It is because of the widespread anticipation that many companies which have had BB loans will become dissolved that the Government has announced that new powers will be given to the Insolvency Service to investigate the conduct of their directors.

However, there is a clear danger these new powers may be used in a scattergun manner for every company that has been dissolved and which have BB loans, or for other government creditors. As a result, directors will need to exercise great caution when they sign the form to dissolve a company, or allow it to be dissolved.

In order to limit the risk of facing a claim or to increase the prospect of raising a justifiable defence, clear documentary evidence must be retained and produced. This can help to prove a range of important considerations: what the loan was for, the motive behind the application, how the company dealt with the pandemic, and what the money was spent on. Keeping minutes of board meetings where the decision was taken to dissolve the company is also of vital importance.

Collectively and separately, these documents can illustrate how an informed decision-making process was undertaken and the appropriate decisions reached. Properly assembled and presented, they can be invaluable in helping to defeat any claims made by the Insolvency Service for disqualification, and/or other sanctions, on the basis that there was no breach of duty and, accordingly, no sanctions or bans should be administered.

The proposed new legislation has not yet been passed. Once enacted, interpretation of how it operates in practice will inevitably become shaped by subsequent case law. In terms of how this might develop, the current body of case law regarding claims by liquidators against directors for breach of duty may provide some guidance on how best to defend allegations made by the Insolvency Service.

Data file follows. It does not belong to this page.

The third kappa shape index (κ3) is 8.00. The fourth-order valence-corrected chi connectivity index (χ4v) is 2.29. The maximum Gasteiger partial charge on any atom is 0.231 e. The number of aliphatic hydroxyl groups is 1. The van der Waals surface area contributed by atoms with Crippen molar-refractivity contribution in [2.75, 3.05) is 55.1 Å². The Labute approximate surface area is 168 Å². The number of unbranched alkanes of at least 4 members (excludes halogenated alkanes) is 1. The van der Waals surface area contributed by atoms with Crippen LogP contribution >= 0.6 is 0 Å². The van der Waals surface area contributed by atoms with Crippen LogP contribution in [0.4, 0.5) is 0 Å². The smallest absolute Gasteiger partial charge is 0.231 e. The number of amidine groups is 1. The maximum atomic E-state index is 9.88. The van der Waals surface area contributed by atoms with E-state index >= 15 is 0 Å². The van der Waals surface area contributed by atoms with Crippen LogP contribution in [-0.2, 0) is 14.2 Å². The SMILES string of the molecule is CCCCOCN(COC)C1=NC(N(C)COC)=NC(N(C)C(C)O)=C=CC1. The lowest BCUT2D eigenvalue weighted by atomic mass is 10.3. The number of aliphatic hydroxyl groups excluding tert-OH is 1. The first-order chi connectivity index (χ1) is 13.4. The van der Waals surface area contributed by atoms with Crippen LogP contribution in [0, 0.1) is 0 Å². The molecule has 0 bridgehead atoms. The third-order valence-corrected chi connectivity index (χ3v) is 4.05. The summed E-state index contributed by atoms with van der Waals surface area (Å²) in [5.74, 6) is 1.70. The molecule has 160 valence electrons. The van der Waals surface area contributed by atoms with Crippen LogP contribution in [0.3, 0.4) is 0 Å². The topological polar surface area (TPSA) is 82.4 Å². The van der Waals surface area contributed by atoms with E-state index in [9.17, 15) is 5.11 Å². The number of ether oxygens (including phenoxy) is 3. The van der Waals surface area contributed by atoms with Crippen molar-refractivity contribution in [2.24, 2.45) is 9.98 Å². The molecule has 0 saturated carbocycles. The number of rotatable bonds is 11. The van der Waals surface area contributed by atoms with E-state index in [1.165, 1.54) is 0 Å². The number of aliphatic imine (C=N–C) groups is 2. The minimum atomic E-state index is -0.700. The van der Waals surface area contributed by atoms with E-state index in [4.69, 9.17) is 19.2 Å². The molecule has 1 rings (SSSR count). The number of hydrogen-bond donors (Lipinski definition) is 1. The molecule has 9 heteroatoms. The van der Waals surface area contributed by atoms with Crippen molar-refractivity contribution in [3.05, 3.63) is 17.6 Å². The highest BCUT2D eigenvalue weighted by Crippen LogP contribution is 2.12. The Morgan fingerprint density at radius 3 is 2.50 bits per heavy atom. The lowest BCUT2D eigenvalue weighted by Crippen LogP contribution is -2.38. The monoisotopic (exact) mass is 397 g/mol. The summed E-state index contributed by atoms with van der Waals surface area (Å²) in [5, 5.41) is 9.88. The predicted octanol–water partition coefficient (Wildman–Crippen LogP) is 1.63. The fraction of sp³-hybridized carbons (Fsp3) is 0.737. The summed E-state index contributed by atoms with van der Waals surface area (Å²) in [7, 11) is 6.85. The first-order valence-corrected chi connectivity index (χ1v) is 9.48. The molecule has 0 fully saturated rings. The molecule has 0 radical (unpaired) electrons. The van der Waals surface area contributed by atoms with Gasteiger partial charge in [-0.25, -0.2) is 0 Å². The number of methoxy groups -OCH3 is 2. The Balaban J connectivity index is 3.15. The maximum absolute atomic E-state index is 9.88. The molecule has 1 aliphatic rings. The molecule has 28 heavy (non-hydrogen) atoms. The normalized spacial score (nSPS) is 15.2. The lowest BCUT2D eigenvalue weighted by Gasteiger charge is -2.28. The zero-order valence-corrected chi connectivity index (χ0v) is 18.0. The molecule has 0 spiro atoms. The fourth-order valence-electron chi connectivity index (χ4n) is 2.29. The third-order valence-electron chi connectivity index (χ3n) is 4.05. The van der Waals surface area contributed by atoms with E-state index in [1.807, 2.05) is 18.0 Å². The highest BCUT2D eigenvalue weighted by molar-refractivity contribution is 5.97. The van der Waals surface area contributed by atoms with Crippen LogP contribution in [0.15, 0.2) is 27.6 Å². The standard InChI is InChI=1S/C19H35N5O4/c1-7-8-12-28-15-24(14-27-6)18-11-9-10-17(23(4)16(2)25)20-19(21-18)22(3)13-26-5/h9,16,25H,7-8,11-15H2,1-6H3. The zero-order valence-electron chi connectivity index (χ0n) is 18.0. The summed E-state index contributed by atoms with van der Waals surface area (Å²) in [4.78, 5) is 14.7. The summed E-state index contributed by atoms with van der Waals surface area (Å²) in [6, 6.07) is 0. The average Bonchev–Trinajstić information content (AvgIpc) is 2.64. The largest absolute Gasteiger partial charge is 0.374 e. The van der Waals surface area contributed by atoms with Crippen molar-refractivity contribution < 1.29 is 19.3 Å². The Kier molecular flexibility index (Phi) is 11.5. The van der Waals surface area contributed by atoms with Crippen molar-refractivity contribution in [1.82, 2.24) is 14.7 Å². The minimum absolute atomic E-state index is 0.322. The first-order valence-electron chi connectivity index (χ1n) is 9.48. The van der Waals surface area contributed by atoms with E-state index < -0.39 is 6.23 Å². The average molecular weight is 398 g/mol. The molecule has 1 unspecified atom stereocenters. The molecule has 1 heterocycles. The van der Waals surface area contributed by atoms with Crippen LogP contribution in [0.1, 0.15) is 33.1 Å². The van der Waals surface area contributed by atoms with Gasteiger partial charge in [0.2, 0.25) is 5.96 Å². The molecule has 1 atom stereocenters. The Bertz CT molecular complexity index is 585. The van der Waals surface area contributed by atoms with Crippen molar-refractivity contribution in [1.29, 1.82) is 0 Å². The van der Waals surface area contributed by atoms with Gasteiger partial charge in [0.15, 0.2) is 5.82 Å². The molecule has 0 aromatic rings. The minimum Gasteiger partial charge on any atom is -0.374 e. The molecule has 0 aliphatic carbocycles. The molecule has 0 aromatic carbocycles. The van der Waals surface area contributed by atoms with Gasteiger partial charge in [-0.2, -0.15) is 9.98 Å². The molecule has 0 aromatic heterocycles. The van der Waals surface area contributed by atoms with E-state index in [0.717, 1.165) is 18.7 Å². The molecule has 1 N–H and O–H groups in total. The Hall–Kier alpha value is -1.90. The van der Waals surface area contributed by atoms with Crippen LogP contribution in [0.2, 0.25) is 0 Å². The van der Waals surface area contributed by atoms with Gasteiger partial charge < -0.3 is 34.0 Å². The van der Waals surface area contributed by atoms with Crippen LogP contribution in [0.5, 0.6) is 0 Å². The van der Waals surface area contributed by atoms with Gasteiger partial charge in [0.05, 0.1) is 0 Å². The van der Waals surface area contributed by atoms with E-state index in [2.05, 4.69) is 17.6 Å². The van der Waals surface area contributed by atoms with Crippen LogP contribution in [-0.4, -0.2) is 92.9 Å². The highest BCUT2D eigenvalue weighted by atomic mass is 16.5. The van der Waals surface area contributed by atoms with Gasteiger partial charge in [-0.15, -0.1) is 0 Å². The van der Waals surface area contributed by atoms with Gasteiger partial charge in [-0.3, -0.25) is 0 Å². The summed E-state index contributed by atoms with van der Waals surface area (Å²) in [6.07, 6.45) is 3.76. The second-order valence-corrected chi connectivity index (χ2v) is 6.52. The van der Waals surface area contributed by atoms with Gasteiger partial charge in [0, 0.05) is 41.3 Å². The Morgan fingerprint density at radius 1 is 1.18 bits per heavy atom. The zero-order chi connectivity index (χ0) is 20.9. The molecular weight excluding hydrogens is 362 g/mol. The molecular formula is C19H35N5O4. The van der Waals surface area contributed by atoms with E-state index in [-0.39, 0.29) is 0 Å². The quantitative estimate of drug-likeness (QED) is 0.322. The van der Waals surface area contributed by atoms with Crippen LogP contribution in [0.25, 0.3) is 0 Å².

On balance, the Government has made a good strategic move in changing the law to combat fraud under the pandemic loan schemes where dissolution has taken place, although caution must be taken when deciding which director or directors to target. Those who have applied for a BB loan and then decided to spend it on non-company matters – for example, fast cars and jewellery – and then dissolve the company, must be held to account.

But those innocent directors who are simply trying to survive and help the economy to recover have already been punished by losing their business. They should not be further sanctioned in what has been a horrible 18 months for many British companies.

Beyond the additional powers conferred by the new legislation to the Insolvency Service, the Government should perhaps look at the current procedure for dissolving a Company. Arguably, this simple administrative task could be subject to further checks and safeguards at the stage when the forms are completed and filed.

If it were not quite so easy for Directors to dissolve a Company in the first place, without any checks being made, it might help to limit the problem arising and ultimately save time and resources for the Insolvency Service.